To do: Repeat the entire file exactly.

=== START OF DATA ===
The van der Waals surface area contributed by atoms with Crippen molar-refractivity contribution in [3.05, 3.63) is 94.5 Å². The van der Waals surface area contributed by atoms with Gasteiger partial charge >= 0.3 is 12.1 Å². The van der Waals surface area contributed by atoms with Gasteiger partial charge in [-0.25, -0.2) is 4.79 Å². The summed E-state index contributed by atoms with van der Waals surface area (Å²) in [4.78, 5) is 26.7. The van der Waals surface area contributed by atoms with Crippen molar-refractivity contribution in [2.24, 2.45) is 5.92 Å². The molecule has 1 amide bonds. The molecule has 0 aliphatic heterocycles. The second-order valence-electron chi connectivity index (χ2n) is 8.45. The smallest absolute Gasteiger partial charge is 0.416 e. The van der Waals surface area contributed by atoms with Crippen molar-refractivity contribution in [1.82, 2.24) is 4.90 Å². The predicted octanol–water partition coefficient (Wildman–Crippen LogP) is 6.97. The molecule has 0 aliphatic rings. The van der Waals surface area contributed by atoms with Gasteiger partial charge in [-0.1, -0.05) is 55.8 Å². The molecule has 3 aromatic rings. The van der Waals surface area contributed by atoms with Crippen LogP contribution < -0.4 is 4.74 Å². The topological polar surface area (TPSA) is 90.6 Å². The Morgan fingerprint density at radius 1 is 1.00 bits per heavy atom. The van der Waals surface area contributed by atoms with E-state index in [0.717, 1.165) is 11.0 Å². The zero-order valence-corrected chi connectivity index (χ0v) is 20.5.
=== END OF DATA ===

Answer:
The van der Waals surface area contributed by atoms with Crippen molar-refractivity contribution in [3.05, 3.63) is 94.5 Å². The van der Waals surface area contributed by atoms with Gasteiger partial charge >= 0.3 is 12.1 Å². The van der Waals surface area contributed by atoms with Gasteiger partial charge in [-0.25, -0.2) is 4.79 Å². The summed E-state index contributed by atoms with van der Waals surface area (Å²) in [4.78, 5) is 26.7. The van der Waals surface area contributed by atoms with Crippen molar-refractivity contribution in [2.24, 2.45) is 5.92 Å². The molecule has 1 amide bonds. The molecule has 0 aliphatic heterocycles. The second-order valence-electron chi connectivity index (χ2n) is 8.45. The smallest absolute Gasteiger partial charge is 0.416 e. The van der Waals surface area contributed by atoms with Crippen molar-refractivity contribution in [1.82, 2.24) is 4.90 Å². The predicted octanol–water partition coefficient (Wildman–Crippen LogP) is 6.97. The molecule has 0 aliphatic rings. The van der Waals surface area contributed by atoms with Gasteiger partial charge in [-0.1, -0.05) is 55.8 Å². The molecule has 3 aromatic rings. The van der Waals surface area contributed by atoms with Crippen LogP contribution < -0.4 is 4.74 Å². The topological polar surface area (TPSA) is 90.6 Å². The Morgan fingerprint density at radius 1 is 1.00 bits per heavy atom. The van der Waals surface area contributed by atoms with E-state index in [0.717, 1.165) is 11.0 Å². The zero-order valence-corrected chi connectivity index (χ0v) is 20.5.